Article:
One thing that they did in the book with Heather and Brian is they went to a conference. They playful conference which is the world of games, and talked about game theory, and what is fun to people and how can you make whatever it is that you sell, more fun, right?

And how can you use game theory to influence their behavior? In fact, we just talked about this with the client-to-sale software, how can we solve the, some of the issues in the aviation industry by making it more fun or by resolving some of these really, really horrible things that people have to do, right?

John Williams: Yep.

Paula Williams: And more about that later we’ll probably include a link to that when we publish an article about that. All right also Strategists Wanted! He talks about how everybody has become kind of reflexive to the market and being a strategist is something that is very unusual now a days but definitely needed.

Not everything can be done by AI, right?

John Williams: Somebody needs to sit back, relax and think.

Paula Williams: Yeah. So I went into this thinking that Heather LeFevre, the person that wrote the book was kind of a lightweight, and was doing this exercise to kind of built her own credibility and everything else.

Came out of it understanding that she actually had the ability to participate really well in a lot of these conversations, and she also is a really good marketer in her own right. One of the things that she did was the “Whopper Virgin” campaign. Watch this person take their first bite of a Whopper.

It had really, really good results. And also she has worked for Emirates Airline so that’s the strawberry frog that’s one of the connections to aviation world. So respect her a whole lot more than I did when I started reading the book thinking there’s a pink brain on the cover, can’t possibly take this seriously, right?

John Williams: [LAUGH] Well I don’t know, I was not impressed with the cover of the book other than the way it feels.

Paula Williams: Yeah, okay it is made out of really neat material. The people that do materials for iPhones, they make metal feel good, the person that made this book, made the cover feel good.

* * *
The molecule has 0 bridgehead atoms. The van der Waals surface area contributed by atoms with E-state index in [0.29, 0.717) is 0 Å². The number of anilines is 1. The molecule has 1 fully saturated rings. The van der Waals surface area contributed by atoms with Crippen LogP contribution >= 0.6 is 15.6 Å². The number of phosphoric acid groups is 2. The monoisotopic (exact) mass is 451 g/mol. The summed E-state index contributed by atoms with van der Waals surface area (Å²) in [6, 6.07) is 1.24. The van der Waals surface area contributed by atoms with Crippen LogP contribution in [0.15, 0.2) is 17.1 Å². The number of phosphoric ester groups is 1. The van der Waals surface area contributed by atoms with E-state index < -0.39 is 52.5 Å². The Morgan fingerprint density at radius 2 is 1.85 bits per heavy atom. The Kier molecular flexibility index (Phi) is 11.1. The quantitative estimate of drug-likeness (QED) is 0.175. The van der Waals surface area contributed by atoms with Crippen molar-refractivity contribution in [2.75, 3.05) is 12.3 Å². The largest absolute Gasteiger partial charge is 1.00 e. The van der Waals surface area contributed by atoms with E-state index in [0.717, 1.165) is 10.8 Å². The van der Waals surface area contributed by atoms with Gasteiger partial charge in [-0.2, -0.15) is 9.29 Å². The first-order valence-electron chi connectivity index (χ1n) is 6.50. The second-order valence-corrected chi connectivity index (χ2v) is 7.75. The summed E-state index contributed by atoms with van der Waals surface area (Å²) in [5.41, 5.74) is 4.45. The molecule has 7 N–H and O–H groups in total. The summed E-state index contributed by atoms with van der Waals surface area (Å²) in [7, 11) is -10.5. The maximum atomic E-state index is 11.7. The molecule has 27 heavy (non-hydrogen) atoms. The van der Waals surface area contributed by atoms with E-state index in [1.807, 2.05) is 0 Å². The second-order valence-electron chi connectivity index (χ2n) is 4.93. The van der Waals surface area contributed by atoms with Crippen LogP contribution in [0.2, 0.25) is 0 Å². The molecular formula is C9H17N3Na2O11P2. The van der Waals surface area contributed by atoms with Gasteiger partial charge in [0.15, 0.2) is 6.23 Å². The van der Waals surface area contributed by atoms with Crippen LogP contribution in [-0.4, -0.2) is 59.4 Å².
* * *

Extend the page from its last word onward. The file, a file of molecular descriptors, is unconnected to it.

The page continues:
And I don’t know if it’s some kind of cardboard or whatever it is.

John Williams: No no no, it almost feels like a combination of leather and vinyl or something I don’t.

Paula Williams: Yeah it’s almost kind of suedey, suedey cardboard [LAUGH]

John Williams: But it’s not.

Paula Williams: Exactly. So interesting materials on that and probably part of the appeal of it but anyway.
Conclusion from the book, what do you think?

John Williams: I don’t know that there were any real revelations to me. There was some reiteration of things that I had experienced in the in some cases and just reiterated some things.

Paula Williams: Cool, I thought it was kind of inspiring. It was definitely not a concrete or a how to or anything like that, but it was definitely more inspiring than I was expecting it to be.

Looking forward next month to something that is much more concrete. [LAUGH]

John Williams: [LAUGH]

Paula Williams: And informational and probably useful and that is Everybody Writes by Ann Handley. I have read this before. And it is definitely worth the read. So there’s no ambiguity here, I’m actually looking forward to this one with some enthusiasm.

What do you think?

John Williams: Well good for you.

Paula Williams: [LAUGH] All right, but of course, I am a writing nerd and I think anybody could benefit from being able to express themselves better and think more clearly, that really comes across in writing, right?

John Williams: And reading.

Paula Williams: And reading.
So thank you for joining us for our book club discussion and go forth and sell more stuff.

John Williams: Actually, it is go sell more stuff. America needs the business by Zig Ziglar.

Paula Williams: [LAUGH] Go buy more stuff.

John Williams: [LAUGH]

Paula Williams: But do go sell more stuff because America does needs the business, and we are the people that move the economy, right?

John Williams: And nothing happens until somebody sells something.

Paula Williams: Absolutely. We’ll see you next week.

Announcer: Thanks for joining us for Aviation Marketing Hangar Flying. The best place to learn what really works in sales and marketing in the aviation industry. Remember to subscribe on iTunes and leave a rating.[MUSIC]

2018-09-05T07:44:43+00:00